Photography by Becky Reams
Start by donning an oversized white jacket and weightless hairnet, then dip into a squeaky clean room where natural-raised pork gets spiced, flavored, then meticulously chopped and ground and stuffed into sausage tubes. And that’s only the first part of the rabbit hole of Pete Balistreri’s artisanal salumi production.
Tender Greens owners Erik Oberholzter, Matt Lyman and David Dressler met while working in Santa Monica’s Shutters at the Beach before realizing a vision of affordable, market-fresh food for the masses. But in order to retain talented chefs like Balistreri, they knew the menu had to offer more than just arugula.
It was in this context that Balistreri was encouraged to begin making his own salumi to supply the restaurants. And before long, production outgrew the restaurant spaces. Cue in La Española, which already had a multimillion-dollar facility for curing meat. Though the company had previously specialized in making Spanish-style cured meat, La Española partnered with Balistreri to produce his namesake salumi at the kind of consistency that adventurous chefs could only dream of. The main problem with “house-made” salumi, aside from the rigors of procuring USDA approval, is making a batch-to-batch consistent product. The humidity, temperature and even mold conditions are essential components of creating quality salumi, elements that are often impossible to establish in a restaurant setting.
Beyond that first space where the sausages get filled lie room after room of curing chambers, which contain hundreds of beautiful, ruddy forms hanging from white strings in delicate silence. The only noise comes from the hum of air conditioners that keep the room chilled and humid. Before long, the meat tubes, which can be filled with the likes of rosemary, garlic, chili flakes, fennel and other spices, get covered with a white edible mold, essential for flavoring and drying out the salami (don’t worry, the mold is carefully washed off before packaging). After months of curing, the salami is ready to be cut “paper thin,” as Balistreri recommends, which can only be done on a commercial slicer, though the smaller take-home package available at Tender Greens outlets is a little easier to manage for the home cook.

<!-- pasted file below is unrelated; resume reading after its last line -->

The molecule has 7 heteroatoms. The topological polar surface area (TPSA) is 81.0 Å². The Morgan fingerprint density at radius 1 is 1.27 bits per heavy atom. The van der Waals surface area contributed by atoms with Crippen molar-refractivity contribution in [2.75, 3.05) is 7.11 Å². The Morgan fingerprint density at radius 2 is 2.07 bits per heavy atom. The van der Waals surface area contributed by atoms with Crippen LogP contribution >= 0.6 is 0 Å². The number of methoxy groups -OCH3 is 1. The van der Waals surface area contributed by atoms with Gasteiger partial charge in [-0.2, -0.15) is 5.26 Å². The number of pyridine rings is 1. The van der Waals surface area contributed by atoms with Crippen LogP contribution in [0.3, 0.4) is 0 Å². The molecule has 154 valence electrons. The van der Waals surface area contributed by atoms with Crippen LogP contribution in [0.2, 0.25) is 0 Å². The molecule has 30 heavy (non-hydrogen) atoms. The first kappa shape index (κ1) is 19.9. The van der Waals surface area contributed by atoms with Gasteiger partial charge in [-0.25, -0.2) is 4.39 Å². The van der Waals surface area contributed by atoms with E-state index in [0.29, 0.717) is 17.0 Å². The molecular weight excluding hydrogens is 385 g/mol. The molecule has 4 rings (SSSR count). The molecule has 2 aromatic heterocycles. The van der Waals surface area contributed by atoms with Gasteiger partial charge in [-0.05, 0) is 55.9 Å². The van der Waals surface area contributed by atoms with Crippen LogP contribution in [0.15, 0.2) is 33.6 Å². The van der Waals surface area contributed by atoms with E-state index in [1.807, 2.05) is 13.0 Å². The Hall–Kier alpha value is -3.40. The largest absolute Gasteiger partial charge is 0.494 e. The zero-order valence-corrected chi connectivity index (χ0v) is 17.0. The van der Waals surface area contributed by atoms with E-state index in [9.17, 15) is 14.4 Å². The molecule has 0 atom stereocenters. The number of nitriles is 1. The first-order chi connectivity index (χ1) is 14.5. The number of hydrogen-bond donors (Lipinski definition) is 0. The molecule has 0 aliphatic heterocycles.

When the unctuous slices are cut that thin, they’re nearly translucent, redolent of smoked jerky and rich with a deep, savory flavor that stays on the palate for minutes. The texture has a chewy gelatinousness that yields an addictive complexity with every bite. This is salumi that’s worth savoring on its own, or over wine (or beer, as the San Diego–based chef prefers), and pairing with crusty bread or hearty cheese.
Balistreri has started to delve into other Italian cured meats, like prosciutto made from ReRide Ranch hogs, guanciale (pork jowl from Eden Ranch hogs), speck and lardo (back fat), keeping the product line straightforward and well-supplied for eager wholesale accounts.
P. Balistreri Salumi is distributed in Los Angeles and Orange counties by Avalon Fine Foods (323 278.9105), and is served at local Tender Greens restaurants.